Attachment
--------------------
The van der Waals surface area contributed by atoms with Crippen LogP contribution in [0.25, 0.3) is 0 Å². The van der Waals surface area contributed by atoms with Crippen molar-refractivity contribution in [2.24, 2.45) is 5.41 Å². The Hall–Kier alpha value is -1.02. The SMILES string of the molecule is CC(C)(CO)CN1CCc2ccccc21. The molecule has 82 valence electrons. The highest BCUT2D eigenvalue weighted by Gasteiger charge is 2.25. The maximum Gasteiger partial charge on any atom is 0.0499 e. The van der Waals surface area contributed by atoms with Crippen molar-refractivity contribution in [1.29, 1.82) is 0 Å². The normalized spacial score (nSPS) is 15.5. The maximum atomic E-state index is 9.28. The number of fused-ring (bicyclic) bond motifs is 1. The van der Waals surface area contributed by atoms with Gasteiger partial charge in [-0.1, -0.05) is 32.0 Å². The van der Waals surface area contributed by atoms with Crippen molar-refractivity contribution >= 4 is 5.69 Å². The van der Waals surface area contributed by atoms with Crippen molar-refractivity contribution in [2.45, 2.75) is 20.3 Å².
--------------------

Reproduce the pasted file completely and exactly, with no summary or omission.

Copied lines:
The van der Waals surface area contributed by atoms with Crippen LogP contribution in [0.25, 0.3) is 0 Å². The van der Waals surface area contributed by atoms with Crippen molar-refractivity contribution in [2.24, 2.45) is 5.41 Å². The Hall–Kier alpha value is -1.02. The SMILES string of the molecule is CC(C)(CO)CN1CCc2ccccc21. The molecule has 82 valence electrons. The highest BCUT2D eigenvalue weighted by Gasteiger charge is 2.25. The maximum Gasteiger partial charge on any atom is 0.0499 e. The van der Waals surface area contributed by atoms with Crippen molar-refractivity contribution in [1.29, 1.82) is 0 Å². The normalized spacial score (nSPS) is 15.5. The maximum atomic E-state index is 9.28. The number of fused-ring (bicyclic) bond motifs is 1. The van der Waals surface area contributed by atoms with Gasteiger partial charge in [-0.1, -0.05) is 32.0 Å². The van der Waals surface area contributed by atoms with Crippen molar-refractivity contribution >= 4 is 5.69 Å². The van der Waals surface area contributed by atoms with Crippen molar-refractivity contribution in [2.45, 2.75) is 20.3 Å².